Fed Speak

March 22, 2021


The Federal Reserve acknowledged some improvement in the economy in its Wednesday Federal Open Market Committee (FOMC) meeting statement, while stating that inflation remains below target. The economic improvement versus inflation battle continues in the fixed income and equity markets. This past week “Team Inflation” won as the equity markets declined and bond yields increased. While Federal Reserve Chairman Jerome Powell indicated the Fed doesn’t plan to raise the short-term target rate any time soon, he did comment during the post-meeting press conference that “the data could get strong fairly quickly here”.

The Dow Jones Industrial Average closed the week –0.4%, the S&P 500 Index was –0.7%, and the NASDAQ 100 Index was –0.5%. The 10-year U.S. Treasury yield moved higher on the week to 1.732% at Friday’s close versus 1.635% the previous week.

Initial unemployment claims for the week of March 13th increased to 770,000 versus the previous week at 725,000. Continuing claims for March 6th were 4.124 million versus 4.142 million the week prior. As a comparison, the weekly average of continuing claims for unemployment were 1.7 million prior to the COVID-induced escalation last year.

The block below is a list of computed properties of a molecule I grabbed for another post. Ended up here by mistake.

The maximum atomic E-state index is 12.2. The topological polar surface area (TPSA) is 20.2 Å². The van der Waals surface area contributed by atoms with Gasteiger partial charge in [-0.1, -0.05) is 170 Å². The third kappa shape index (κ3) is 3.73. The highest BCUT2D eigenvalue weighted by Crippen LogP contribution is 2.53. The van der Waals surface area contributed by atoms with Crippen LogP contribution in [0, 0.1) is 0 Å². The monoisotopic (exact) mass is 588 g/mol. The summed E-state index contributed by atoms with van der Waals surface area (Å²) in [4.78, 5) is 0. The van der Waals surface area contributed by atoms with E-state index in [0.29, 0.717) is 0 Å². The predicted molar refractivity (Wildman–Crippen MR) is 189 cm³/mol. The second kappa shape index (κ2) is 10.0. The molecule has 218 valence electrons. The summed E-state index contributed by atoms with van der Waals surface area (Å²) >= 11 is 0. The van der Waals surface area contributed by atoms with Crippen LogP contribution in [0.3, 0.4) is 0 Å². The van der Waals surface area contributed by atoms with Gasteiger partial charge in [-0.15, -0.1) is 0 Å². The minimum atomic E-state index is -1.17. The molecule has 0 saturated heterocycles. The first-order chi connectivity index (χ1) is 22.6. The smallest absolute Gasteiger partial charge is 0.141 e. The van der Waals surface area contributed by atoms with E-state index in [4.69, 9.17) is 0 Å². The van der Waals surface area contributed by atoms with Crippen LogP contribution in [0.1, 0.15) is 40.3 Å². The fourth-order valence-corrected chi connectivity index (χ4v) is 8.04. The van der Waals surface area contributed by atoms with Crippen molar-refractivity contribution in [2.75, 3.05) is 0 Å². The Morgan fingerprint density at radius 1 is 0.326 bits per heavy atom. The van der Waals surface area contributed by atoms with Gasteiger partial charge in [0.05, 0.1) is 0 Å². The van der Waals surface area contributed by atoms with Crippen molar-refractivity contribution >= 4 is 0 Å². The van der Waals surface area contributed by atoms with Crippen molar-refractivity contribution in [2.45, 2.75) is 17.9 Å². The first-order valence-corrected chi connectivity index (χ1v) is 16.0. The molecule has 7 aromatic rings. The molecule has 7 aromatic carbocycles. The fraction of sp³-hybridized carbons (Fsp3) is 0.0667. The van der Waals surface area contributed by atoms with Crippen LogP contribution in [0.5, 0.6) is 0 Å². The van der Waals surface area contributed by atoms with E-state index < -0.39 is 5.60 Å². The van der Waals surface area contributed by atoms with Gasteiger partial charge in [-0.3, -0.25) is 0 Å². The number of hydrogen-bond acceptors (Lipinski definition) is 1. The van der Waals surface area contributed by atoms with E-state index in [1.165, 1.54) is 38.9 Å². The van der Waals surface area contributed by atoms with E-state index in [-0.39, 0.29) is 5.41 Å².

As we head into the last full week of the first quarter, the current consensus expectation for first quarter earnings is growth of 22.9% year-over-year and full-year 2021 earnings growth of 24.8%.

In our Dissecting Headlines section, we look at the recent FOMC meeting statement.


Financial Market Update


Dissecting Headlines: Federal Reserve FOMC Statement

Following each meeting of the Federal Reserve’s Federal Open Market Committee (FOMC) a statement is released. The statement is heavily scrutinized by investors and market watchers for clues to the FOMC’s intentions for interest rate policy and open market operations.

The statement for this past Wednesday’s meeting indicated the Fed sees the economy improving. The updated part of the statement read, “Following a moderation in the pace of the recovery, indicators of economic activity and employment have turned up recently, although the sectors most adversely affected by the pandemic remain weak. Inflation continues to run below 2 percent. Overall financial conditions remain accommodative, in part reflecting policy measures to support the economy and the flow of credit to U.S. households and businesses”.

With unemployment remaining above average and a view that any near-term inflation push is transitory versus long-run, the Fed likely keeps short-term interest rates low for the foreseeable future. That said, Fed Chairman Jerome Powell did indicate in the post meeting press conference that data could always change quickly. The COVID-19 pandemic was a unique event and the economic recovery and policy responses are also likely to be unique.

Both Chairman Powell and Treasury Secretary Janet Yellen are scheduled appear before Congress this coming week and should share some insight on the recovery from the pandemic and where U.S. monetary and fiscal policy goes from here.


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